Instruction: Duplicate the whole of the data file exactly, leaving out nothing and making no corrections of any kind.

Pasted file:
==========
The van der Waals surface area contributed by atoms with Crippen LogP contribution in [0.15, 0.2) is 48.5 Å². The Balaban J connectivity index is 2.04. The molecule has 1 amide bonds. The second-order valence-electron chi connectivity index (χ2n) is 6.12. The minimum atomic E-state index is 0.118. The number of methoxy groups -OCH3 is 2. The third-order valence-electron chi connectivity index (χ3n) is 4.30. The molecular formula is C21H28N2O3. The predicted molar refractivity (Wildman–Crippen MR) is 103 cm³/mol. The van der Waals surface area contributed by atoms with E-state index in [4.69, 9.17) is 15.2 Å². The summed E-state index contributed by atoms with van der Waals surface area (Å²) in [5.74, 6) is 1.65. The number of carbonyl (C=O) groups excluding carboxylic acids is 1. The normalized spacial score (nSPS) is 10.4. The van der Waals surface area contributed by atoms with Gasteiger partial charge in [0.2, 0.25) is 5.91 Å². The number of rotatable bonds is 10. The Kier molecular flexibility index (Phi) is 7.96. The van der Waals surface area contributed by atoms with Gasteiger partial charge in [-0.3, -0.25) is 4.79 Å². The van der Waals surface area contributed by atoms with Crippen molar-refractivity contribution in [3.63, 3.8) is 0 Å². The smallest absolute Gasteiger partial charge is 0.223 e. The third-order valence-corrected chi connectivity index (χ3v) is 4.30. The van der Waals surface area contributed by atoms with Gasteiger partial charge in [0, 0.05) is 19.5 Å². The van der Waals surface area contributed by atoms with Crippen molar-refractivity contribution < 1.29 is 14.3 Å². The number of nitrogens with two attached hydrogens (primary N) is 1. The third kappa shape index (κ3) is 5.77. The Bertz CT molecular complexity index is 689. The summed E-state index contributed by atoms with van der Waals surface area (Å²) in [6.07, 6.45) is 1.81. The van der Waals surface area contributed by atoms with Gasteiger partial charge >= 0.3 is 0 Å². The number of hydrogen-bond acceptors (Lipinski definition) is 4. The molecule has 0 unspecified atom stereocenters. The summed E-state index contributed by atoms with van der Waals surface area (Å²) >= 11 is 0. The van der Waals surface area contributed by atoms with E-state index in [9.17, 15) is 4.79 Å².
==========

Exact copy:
The van der Waals surface area contributed by atoms with Crippen LogP contribution in [0.15, 0.2) is 48.5 Å². The Balaban J connectivity index is 2.04. The molecule has 1 amide bonds. The second-order valence-electron chi connectivity index (χ2n) is 6.12. The minimum atomic E-state index is 0.118. The number of methoxy groups -OCH3 is 2. The third-order valence-electron chi connectivity index (χ3n) is 4.30. The molecular formula is C21H28N2O3. The predicted molar refractivity (Wildman–Crippen MR) is 103 cm³/mol. The van der Waals surface area contributed by atoms with E-state index in [4.69, 9.17) is 15.2 Å². The summed E-state index contributed by atoms with van der Waals surface area (Å²) in [5.74, 6) is 1.65. The number of carbonyl (C=O) groups excluding carboxylic acids is 1. The normalized spacial score (nSPS) is 10.4. The van der Waals surface area contributed by atoms with Gasteiger partial charge in [0.2, 0.25) is 5.91 Å². The number of rotatable bonds is 10. The Kier molecular flexibility index (Phi) is 7.96. The van der Waals surface area contributed by atoms with Gasteiger partial charge in [-0.3, -0.25) is 4.79 Å². The van der Waals surface area contributed by atoms with Crippen molar-refractivity contribution in [3.63, 3.8) is 0 Å². The smallest absolute Gasteiger partial charge is 0.223 e. The third-order valence-corrected chi connectivity index (χ3v) is 4.30. The van der Waals surface area contributed by atoms with Gasteiger partial charge in [0, 0.05) is 19.5 Å². The van der Waals surface area contributed by atoms with Crippen molar-refractivity contribution < 1.29 is 14.3 Å². The number of nitrogens with two attached hydrogens (primary N) is 1. The third kappa shape index (κ3) is 5.77. The Bertz CT molecular complexity index is 689. The summed E-state index contributed by atoms with van der Waals surface area (Å²) in [6.07, 6.45) is 1.81. The van der Waals surface area contributed by atoms with Gasteiger partial charge >= 0.3 is 0 Å². The number of hydrogen-bond acceptors (Lipinski definition) is 4. The molecule has 0 unspecified atom stereocenters. The summed E-state index contributed by atoms with van der Waals surface area (Å²) >= 11 is 0. The van der Waals surface area contributed by atoms with E-state index in [9.17, 15) is 4.79 Å².